09/2010; 5(4):281-7. DOI:10.2174/157488410793352049
  • Wai M. Liu · Daniel W. Fowler · Peter Smith · Angus G. Dalgleish
    Cancer Research 04/2010; 70(8 Supplement):5612-5612. DOI:10.1158/1538-7445.AM10-5612 · 9.33 Impact Factor
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    W M Liu · D W Fowler · P Smith · AG Dalgleish
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    ABSTRACT: Some cancer patients are immuno-compromised, and it has been long felt that immune-intervention is not compatible with standard chemotherapies. However, increasing evidence suggests that standard chemotherapy drugs may stimulate beneficial changes in both the immune system and tumour. We have assessed the expression of human leucocyte antigen class 1 (HLA1) on tumour cells before and after chemotherapy agents (cyclophosphamide, oxaliplatin or gemcitabine). In addition, we show that chemotherapy-stressed tumour cells may release cytokines that enhance the interactions between dendritic cells (DCs) and T cells into growth media. Here we report that some chemotherapy agents can increase HLA1 expression in tumour cells, even when expression is low. Increases were associated with killing by cytotoxic T cells, which were negated by HLA1-blockade. Furthermore, T-cell function, as indicated by increased proliferation, was enhanced as supernatants derived from tumours treated with chemotherapy augmented DC-maturation and function. There is evidence that a facet of immune surveillance can be restored by appropriate chemotherapy agents. Also, tumours exposed to some chemotherapy may secrete cytokines that can mature DCs, which ultimately enhances T-cell responses.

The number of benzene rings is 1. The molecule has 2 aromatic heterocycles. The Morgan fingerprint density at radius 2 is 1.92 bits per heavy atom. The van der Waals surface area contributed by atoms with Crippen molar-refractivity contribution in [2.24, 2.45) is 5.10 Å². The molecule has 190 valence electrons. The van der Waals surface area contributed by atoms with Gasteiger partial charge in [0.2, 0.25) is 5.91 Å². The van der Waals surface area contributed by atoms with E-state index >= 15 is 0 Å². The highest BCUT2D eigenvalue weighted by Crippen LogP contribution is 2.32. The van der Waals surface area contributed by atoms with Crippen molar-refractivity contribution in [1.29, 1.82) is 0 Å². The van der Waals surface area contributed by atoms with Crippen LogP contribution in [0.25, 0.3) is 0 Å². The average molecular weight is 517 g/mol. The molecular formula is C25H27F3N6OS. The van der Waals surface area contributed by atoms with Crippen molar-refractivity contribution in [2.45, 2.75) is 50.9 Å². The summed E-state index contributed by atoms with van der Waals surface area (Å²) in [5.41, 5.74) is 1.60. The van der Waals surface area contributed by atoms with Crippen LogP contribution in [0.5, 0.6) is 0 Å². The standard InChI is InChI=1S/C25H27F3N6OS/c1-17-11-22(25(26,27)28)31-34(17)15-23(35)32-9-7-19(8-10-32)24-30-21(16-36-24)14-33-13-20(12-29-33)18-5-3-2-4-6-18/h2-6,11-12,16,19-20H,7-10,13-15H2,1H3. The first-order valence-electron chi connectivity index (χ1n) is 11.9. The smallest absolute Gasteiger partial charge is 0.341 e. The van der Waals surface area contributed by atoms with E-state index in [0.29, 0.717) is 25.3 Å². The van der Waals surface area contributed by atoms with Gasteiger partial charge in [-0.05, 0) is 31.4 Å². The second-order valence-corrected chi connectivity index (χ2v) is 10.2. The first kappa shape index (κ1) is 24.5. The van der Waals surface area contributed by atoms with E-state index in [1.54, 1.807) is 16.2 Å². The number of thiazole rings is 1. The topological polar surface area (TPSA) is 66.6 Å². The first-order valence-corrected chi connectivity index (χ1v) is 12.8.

British Journal of Cancer 12/2009; 102(1):115-23. DOI:10.1038/sj.bjc.6605465 · 4.84 Impact Factor
  • D. Fowler · W. M. Liu · P. Smith · A. G. Dalgleish
    EJC Supplements 09/2009; 7(2):115-116. DOI:10.1016/S1359-6349(09)70396-9 · 9.39 Impact Factor
  • W. M. Liu · P. Smith · D. Fowler · A. G. Dalgleish
    EJC Supplements 09/2009; 7(2):115-115. DOI:10.1016/S1359-6349(09)70395-7 · 9.39 Impact Factor